"It is truly ... stunning, my king. You honor me by allowing humble eyes to see it!” I exclaimed with a sigh of appreciation. While he was fixated on his own creation, I stole a glance at Lady Elise, observing the subtle squirming of a few maggots writhing through the topmost layers of her muscles.
Doubtless, this had not happened this morning, but the previous night. Meaning his chambermaids had witnessed this, and all the same, uttered not a word of it to anyone. When I looked at his face, I realized he had not slept a moment the night before, yet his demeanor was sparking and as frightening as ever.
"I thought it revolutionary," he explained, his eyes no longer on the painting, but digging into mine. "The methods, I mean, by which I created this. From life to art, yes? Is that not the process by which all artists harvest inspiration? A certain surrender and death of the senses for the resurrection of pure expression."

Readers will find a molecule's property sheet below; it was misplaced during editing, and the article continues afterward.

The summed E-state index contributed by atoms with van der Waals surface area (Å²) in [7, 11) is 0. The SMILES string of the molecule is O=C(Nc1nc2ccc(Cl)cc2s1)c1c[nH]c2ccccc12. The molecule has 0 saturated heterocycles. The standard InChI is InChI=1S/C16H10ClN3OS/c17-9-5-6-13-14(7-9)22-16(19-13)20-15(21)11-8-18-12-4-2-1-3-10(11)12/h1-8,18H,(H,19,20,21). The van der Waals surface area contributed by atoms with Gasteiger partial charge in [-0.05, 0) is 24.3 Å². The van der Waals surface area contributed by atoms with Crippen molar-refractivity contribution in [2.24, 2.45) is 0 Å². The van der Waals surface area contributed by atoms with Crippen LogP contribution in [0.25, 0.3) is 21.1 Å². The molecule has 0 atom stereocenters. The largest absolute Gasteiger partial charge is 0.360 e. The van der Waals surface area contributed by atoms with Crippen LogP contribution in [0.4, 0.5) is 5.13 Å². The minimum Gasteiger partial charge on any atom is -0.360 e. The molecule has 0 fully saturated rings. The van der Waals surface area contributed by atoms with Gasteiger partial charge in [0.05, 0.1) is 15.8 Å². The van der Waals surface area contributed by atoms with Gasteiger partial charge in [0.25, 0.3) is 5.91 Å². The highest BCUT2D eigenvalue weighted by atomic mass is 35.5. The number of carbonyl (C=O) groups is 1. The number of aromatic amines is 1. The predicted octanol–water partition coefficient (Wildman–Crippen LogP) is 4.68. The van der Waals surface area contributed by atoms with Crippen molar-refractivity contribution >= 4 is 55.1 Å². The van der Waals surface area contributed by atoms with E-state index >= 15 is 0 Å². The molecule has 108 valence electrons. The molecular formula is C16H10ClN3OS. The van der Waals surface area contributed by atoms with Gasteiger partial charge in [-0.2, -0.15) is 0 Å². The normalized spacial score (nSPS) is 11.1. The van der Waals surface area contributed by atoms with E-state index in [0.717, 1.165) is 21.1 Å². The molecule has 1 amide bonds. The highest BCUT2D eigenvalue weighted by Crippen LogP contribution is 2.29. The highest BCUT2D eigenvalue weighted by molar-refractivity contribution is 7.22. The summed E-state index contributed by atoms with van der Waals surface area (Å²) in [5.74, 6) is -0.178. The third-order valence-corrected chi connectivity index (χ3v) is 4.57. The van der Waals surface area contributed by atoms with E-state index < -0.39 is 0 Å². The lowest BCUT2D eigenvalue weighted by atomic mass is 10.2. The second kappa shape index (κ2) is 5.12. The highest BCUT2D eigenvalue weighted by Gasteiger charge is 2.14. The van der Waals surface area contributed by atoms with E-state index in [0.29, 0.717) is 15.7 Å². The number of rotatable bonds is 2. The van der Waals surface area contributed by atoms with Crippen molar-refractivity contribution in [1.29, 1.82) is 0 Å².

I could not help but step away from him, remembering the comfort of the twin daggers hanging from my belt. "The metaphor is indeed ingenious. The scribes will be fascinated and eager to record your methods, without a shade of doubt.”
"Hmph. Yes. Well, you are quite a busy fool I suppose. Return to your duties, if you wish."
I bowed as quickly as I could and left the chamber.
Bloodied footprints trailed my boots. Every last fiber of his carpets had been drenched.
Skinned corpses. Scarred faces. Bruised bodies. Shattered trust and flourishing terror. This was not to my liking, not to my living. Highborns have a way of standing around and waiting for things to fix themselves, or worse, to erupt into chaos beyond mending. The Northern King that I once knew had inspired a hope in me, for rulers without wreckage. Now I felt that familiar boiling of my younger years simmering beneath my skin, a desire for retribution untarnished by pity. His corruption was inevitable, wasn’t it?